Evans Sentenced to Three Months for Bribes

U.S. District Judge Edgardo Ramos sentenced former South Carolina and Oklahoma State assistant men’s basketball coach Lamont Evans to three months in prison on June 7, 2019. Evans has been charged with accepting bribes to direct players to a government informant whom he thought was a financial adviser. Last week, Judge Ramos also sentenced former University of Southern California coach Tony Bland with two years’ probation, while former Arizona coach Emanuel Richardson received three months in prison.

In January, Evans pled guilty to accepting $22,000 …

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NCAA Athletes Move Closer to Receiving Pay from Their Names, Images, and Likeness

On Wednesday, May 22, 2019, the California Senate voted (31-4) to pass the Fair Pay to Play Act to allow college athletes in the state to earn income from endorsements or sponsorships. The bill would protect college athletes in the state from losing eligibility for receiving such compensations.

“The California Senate has spoken loud and clear: Student-athletes should enjoy the same right as all other college students – to earn income from their talent,” California State Sen. Nancy Skinner, who introduced the bill, said in …

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Avenatti Strikes Back at Nike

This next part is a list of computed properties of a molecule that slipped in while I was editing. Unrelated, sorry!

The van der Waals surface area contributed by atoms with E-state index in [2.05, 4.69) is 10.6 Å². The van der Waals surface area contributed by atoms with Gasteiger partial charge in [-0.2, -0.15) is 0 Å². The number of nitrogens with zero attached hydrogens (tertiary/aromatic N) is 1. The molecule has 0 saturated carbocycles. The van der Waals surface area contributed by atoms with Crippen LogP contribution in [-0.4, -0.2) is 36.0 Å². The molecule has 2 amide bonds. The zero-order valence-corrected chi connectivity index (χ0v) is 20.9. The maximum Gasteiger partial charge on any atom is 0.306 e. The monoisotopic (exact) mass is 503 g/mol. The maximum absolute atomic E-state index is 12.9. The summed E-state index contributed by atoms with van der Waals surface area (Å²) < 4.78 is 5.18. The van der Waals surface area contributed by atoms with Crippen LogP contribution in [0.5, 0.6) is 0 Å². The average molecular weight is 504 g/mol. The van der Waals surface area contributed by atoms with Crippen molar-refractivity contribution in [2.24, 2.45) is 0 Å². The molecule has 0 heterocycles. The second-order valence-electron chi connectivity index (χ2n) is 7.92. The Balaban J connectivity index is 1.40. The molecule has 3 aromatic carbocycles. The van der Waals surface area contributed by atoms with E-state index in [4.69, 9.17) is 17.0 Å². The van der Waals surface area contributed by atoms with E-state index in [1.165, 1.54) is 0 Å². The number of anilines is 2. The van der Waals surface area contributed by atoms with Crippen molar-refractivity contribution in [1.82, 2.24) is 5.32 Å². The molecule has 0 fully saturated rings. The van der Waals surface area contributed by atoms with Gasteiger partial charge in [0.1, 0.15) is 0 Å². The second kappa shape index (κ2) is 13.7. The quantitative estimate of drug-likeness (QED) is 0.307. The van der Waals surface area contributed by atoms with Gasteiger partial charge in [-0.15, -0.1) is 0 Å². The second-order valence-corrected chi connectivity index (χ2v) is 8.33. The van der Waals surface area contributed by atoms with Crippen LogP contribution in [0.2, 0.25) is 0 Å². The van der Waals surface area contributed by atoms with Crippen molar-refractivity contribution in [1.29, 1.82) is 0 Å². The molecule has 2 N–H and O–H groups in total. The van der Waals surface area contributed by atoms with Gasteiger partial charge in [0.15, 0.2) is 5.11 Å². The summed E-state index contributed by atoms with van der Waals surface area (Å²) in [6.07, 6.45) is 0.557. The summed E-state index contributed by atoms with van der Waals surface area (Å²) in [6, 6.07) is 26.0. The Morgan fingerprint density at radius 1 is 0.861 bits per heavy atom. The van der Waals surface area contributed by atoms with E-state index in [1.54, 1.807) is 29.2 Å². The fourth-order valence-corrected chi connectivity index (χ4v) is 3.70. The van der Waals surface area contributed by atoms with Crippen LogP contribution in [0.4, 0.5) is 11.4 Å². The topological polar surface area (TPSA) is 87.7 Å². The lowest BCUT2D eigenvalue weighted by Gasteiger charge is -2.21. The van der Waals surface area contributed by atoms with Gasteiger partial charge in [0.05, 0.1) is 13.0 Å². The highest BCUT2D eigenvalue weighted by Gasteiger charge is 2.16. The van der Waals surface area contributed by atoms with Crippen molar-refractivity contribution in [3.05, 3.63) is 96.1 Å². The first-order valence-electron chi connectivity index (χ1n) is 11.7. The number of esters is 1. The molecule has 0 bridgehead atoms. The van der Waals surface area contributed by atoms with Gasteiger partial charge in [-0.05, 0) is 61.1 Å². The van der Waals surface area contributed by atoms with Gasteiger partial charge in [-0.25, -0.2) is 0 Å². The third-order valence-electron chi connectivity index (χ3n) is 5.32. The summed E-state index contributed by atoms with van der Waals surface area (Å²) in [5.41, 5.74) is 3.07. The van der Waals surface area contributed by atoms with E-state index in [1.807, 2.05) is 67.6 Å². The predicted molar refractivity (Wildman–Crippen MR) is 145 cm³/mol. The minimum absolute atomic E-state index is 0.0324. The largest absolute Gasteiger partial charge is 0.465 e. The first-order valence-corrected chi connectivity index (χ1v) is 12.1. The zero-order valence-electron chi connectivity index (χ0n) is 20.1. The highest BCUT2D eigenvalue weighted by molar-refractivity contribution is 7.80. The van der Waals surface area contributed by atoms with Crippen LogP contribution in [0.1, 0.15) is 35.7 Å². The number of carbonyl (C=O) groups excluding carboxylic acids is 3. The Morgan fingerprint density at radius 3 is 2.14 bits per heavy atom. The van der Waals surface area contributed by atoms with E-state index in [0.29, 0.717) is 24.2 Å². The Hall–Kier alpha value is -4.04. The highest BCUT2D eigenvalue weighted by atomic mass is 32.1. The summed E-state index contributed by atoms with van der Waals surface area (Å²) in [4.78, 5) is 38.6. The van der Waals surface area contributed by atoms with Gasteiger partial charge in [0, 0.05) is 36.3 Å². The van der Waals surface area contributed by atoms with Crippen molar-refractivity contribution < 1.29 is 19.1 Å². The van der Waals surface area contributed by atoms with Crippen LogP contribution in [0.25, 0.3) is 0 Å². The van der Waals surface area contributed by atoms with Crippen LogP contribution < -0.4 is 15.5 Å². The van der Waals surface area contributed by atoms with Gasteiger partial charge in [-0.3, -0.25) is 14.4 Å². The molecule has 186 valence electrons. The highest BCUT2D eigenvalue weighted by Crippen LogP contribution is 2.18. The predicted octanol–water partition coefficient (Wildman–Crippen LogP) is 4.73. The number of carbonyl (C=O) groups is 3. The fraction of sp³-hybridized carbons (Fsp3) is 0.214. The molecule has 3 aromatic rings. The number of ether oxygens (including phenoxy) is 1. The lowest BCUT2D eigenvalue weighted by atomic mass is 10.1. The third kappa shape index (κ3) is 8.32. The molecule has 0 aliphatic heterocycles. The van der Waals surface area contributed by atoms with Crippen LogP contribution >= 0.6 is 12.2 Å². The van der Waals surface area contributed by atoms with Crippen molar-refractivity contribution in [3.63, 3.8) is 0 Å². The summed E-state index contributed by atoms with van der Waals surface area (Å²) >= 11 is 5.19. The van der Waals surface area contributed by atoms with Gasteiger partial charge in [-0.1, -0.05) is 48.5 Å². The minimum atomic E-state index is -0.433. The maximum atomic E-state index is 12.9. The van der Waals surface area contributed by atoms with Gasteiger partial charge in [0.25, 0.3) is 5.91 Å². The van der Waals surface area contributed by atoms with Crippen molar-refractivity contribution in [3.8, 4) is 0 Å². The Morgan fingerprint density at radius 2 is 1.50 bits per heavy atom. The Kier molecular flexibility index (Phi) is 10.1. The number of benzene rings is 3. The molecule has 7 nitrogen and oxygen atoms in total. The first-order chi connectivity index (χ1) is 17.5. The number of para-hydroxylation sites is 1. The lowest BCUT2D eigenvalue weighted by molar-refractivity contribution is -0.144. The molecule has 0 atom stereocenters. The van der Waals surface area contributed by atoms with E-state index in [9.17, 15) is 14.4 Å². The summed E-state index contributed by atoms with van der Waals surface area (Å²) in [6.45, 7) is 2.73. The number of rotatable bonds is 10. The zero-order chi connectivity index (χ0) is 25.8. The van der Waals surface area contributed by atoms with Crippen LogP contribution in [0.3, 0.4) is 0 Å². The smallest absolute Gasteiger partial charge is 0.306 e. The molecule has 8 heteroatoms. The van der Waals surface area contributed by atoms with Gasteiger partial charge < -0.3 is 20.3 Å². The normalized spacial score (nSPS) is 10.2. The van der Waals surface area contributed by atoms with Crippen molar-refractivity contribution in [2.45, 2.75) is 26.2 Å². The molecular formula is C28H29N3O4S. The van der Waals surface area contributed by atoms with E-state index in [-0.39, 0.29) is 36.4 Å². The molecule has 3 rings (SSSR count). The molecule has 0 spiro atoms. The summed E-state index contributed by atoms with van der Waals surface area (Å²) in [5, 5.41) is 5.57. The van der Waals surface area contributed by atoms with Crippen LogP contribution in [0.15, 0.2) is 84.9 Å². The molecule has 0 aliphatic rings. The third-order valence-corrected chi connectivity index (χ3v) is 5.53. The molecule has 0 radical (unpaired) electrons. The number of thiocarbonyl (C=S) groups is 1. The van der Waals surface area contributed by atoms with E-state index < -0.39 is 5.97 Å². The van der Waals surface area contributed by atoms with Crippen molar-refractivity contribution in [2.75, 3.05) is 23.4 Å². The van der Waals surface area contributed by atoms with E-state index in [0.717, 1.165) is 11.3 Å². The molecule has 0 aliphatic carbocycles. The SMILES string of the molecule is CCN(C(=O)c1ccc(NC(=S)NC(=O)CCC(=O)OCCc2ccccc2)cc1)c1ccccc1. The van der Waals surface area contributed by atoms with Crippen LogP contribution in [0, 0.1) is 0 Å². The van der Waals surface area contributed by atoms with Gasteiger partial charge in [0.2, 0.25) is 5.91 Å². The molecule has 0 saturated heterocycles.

Just one day after being arrested and charged with numerous crimes, including conspiracy to commit extortion, bank fraud, and wire fraud, celebrity lawyer and outspoken President Trump critic, Michael Avenatti, proclaimed his innocence and struck back at Nike in a CBS interview and a string of tweets.

As we just recently reported, on March 25, 2019, Avenatti was charged and taken into custody after federal prosecutors were tipped off about Avenatti’s attempt to extort up to $26.5 million from Nike. However, over the last twenty-four …

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Draftkings and Fanduel: “No Doubt” Right of Publicity Lawsuit Should be Dismissed

As we have previously reported, former NCAA football players, Akeem Daniels, Cameron Stingily, and Nicholas Stoner recently filed a lawsuit against Draftkings, Inc. and Fanduel, Inc. In their lawsuit, the former NCAA players allege that Draftkings and Fanduel violated an Indiana state right-of-publicity statute when they used the former players names, images, likenesses, and statistics in online fantasy sports contests. After the case was dismissed in United States District Court, it was appealed to the Seventh Circuit. A Seventh Circuit appellate panel certified the …

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NCAA: Fans “Overwhelmingly Oppose” Paying Student-Athletes

On November 9, 2018, in their closing argument and brief, the NCAA defended its rules, restricting payments for student-athletes, arguing that NCAA fans value amateurism and “overwhelmingly oppose” paying student-athletes. The NCAA argued that the rules restricting student-athlete pay ensured that student-athletes were integrated into college campuses and, at the same time, promoting amateurism, which increases the demand for college sports. According to the NCAA, if the student-athletes were paid, fans would stop watching NCAA sports.

As we have continued to cover, the …